Is There An Antidote To The Black Box Problem Of NLP

The opacity of NLP models, in particular, makes training and deployment of models like T5 and GPT-3 extremely difficult since they are opaque in their knowledge representation and backing claims with provenance.
retrieval based nlp model

The GPT-3 model released last year created a major buzz in the artificial intelligence field. Creating a language model of this magnitude was no mean feat. In a span of just a year, many other models have been introduced, each bigger and more powerful than the previous. The underlying principle in building these models remains the same — using deep monolithic architectures to understand how languages are used within text obtained from massive web crawls. Model training involves storing the parameters to understand language tasks and deriving highly abstract knowledge representations of facts, entities, and events that the model may need for solving these tasks.

NLP has made tasks such as answering questions, summarization and report translations, and sentiment analysis much easier. That said, the black-box nature of NLP poses a big hindrance to achieving the key goals. The commonly used generative based NLP usually encounters this problem. A suitable alternative is retrieval based NLP models. In the latter, models directly search for information in a text corpus to exhibit knowledge. These models leverage the representational strength of language models and address other challenges. Some of the good examples of these models are — REALM, RAG, Baleen, and ColBERT-QA.

The NLP Black Box Problem

Despite the success of large language models, they suffer from the following challenges:

  • Currently, the models have already crossed the trillion parameter mark. This not only poses a significant environmental challenge, but given the high cost of training, many smaller companies are unable to train or deploy these models.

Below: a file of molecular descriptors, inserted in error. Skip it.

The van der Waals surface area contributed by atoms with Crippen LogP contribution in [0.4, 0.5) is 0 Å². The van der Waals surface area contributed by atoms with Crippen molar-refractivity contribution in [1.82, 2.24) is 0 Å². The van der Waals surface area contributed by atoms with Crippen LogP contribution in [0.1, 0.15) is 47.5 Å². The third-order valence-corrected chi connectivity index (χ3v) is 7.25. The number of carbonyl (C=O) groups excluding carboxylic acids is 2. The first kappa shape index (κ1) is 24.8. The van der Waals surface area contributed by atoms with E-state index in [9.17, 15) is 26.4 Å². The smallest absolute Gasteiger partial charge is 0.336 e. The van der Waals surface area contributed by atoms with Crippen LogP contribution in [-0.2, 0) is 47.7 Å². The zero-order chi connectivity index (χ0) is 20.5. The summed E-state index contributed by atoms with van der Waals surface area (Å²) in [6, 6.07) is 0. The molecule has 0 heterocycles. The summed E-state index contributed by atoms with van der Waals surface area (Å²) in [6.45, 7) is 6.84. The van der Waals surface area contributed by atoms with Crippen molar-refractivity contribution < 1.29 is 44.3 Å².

• If training and deploying these large models were not difficult enough, these models are also very static. In practice, adapting any such model requires expensive retraining and fine-tuning on a new corpus.
  • The models encode knowledge into model weight by synthesising what they memorise from training examples. This makes it difficult to trace the sources that a model may use to make a specific prediction—this yields opacity to these models, which are then prone to generate fluent yet untrue statements.

The opacity of NLP models, in particular, makes training and deployment of models like T5 and GPT-3 extremely difficult since they are opaque in their knowledge representation and backing claims with provenance.

Retrieval Model to Rescue

As the name suggests, retrieval-based NLP models retrieve information to solve a task from a plugged-in text corpus. It allows NLP models to leverage the representational strength of language models sans the large architecture requirements, thereby offering transparent provenance for claims, enabling easy updation and adaptation.